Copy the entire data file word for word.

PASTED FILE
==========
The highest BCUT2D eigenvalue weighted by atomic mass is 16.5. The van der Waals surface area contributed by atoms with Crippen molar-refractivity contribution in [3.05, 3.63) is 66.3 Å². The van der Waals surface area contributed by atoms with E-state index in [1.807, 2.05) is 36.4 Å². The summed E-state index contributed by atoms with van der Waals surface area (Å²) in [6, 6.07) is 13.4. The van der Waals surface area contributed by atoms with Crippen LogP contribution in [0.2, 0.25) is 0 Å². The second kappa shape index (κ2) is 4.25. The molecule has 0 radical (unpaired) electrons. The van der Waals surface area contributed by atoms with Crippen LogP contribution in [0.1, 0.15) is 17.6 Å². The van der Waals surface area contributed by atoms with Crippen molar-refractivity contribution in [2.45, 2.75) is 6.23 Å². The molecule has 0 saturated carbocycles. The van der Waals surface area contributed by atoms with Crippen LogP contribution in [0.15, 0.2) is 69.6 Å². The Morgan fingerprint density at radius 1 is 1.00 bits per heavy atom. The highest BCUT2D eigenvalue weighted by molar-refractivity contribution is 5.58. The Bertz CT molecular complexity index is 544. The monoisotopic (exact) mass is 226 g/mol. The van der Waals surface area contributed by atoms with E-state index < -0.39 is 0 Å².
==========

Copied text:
The highest BCUT2D eigenvalue weighted by atomic mass is 16.5. The van der Waals surface area contributed by atoms with Crippen molar-refractivity contribution in [3.05, 3.63) is 66.3 Å². The van der Waals surface area contributed by atoms with E-state index in [1.807, 2.05) is 36.4 Å². The summed E-state index contributed by atoms with van der Waals surface area (Å²) in [6, 6.07) is 13.4. The van der Waals surface area contributed by atoms with Crippen LogP contribution in [0.2, 0.25) is 0 Å². The second kappa shape index (κ2) is 4.25. The molecule has 0 radical (unpaired) electrons. The van der Waals surface area contributed by atoms with Crippen LogP contribution in [0.1, 0.15) is 17.6 Å². The van der Waals surface area contributed by atoms with Crippen molar-refractivity contribution in [2.45, 2.75) is 6.23 Å². The molecule has 0 saturated carbocycles. The van der Waals surface area contributed by atoms with Crippen LogP contribution in [0.15, 0.2) is 69.6 Å². The Morgan fingerprint density at radius 1 is 1.00 bits per heavy atom. The highest BCUT2D eigenvalue weighted by molar-refractivity contribution is 5.58. The Bertz CT molecular complexity index is 544. The monoisotopic (exact) mass is 226 g/mol. The van der Waals surface area contributed by atoms with E-state index < -0.39 is 0 Å².